When I first met Tim [Burton] and Derek [Frey], when they were coming on-board the movie, I brought them a bunch of those files so that they could have them as well.

That was only the start for Derek Frey, though, as I later learned when I sat down with him and his producing partner Katterli Frauenfelder. During that interview I again opened by asking about the Roll-a-Book, and Frey admitted that the mystery was one that intrigued him as well in the making of Dumbo. And not only was it interesting to him, but it caught the attention of his wife Leah Gallo as well. Said Frey,

We looked [for the Roll-a-Book], and actually, my wife, who wrote the making-of book, she contacted Syracuse. I think it's Syracuse University has some kind of record of it, or maybe the original artwork. I don't think it's the Roll-a-Book itself, but they were so happy that we contacted them, because we wanted to get the information on like where did this originally come from? Obviously everybody thinks of the Disney animated picture, but they got the rights to do it based off of that little Roll-a-Book. So it's interesting.

If you can’t tell where this is going, however, the efforts ultimately didn’t bear any real fruit. Even with all of the resources of the Walt Disney Company supporting the search, the original Roll-a-Book prototype that inspired Dumbo remains a lost item… if you can even call it lost, given how it’s unclear whether or not it ever physically existed. Derek Frey summed it up this way:

From what I understand, it's kind of like one of these myths. There was a Roll-a-Book being planned. I guess the fact is I don't know if anyone's actually found a physical copy of one. I think there's imagery of it, or artwork that was created for it, and there could have been like maybe like a prototype created for it. But I don't think there's actually a physical Roll-a-Book. We didn't have one, but we looked.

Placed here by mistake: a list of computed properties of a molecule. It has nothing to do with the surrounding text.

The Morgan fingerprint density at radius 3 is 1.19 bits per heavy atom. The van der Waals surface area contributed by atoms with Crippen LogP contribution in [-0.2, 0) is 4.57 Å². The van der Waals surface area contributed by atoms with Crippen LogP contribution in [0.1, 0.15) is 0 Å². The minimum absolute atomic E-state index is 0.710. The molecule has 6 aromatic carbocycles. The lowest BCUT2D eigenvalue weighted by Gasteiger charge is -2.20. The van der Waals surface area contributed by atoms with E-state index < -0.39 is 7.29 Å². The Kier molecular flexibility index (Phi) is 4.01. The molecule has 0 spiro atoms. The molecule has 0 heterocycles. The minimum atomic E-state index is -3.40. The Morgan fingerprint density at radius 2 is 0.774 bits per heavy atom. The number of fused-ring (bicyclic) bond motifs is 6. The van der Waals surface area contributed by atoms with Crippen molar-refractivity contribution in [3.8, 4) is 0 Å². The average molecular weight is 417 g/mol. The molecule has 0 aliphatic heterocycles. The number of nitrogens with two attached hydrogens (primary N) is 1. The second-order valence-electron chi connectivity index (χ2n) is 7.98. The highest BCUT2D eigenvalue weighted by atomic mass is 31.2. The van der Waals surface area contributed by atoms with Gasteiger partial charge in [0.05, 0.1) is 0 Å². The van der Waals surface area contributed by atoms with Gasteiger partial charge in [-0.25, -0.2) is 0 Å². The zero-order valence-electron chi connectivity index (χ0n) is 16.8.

Frankly, this sounds like a case where the thing will randomly turn up in someone’s basement someday, with the person in possession of it being totally and entirely clueless about its pop culture significance. But until that day comes, we’ll just have to live with the material we know exists.

On that note, the original Walt Disney Animation classic Dumbo is widely available on Blu-ray, DVD, and digital. And if you're curious about the new live-action take, Tim Burton’s Dumbo – starring Colin Farrell, Nico Parker, Finley Hobbins, Eva Green, Danny DeVito, Michael Keaton, and Alan Arkin – is now playing in theaters everywhere worldwide.

Eric Eisenberg
Assistant Managing Editor

Eric Eisenberg is the Assistant Managing Editor at CinemaBlend. After graduating Boston University and earning a bachelor’s degree in journalism, he took a part-time job as a staff writer for CinemaBlend, and after six months was offered the opportunity to move to Los Angeles and take on a newly created West Coast Editor position. Over a decade later, he's continuing to advance his interests and expertise. In addition to conducting filmmaker interviews and contributing to the news and feature content of the site, Eric also oversees the Movie Reviews section, writes the the weekend box office report (published Sundays), and is the site's resident Stephen King expert. He has two King-related columns.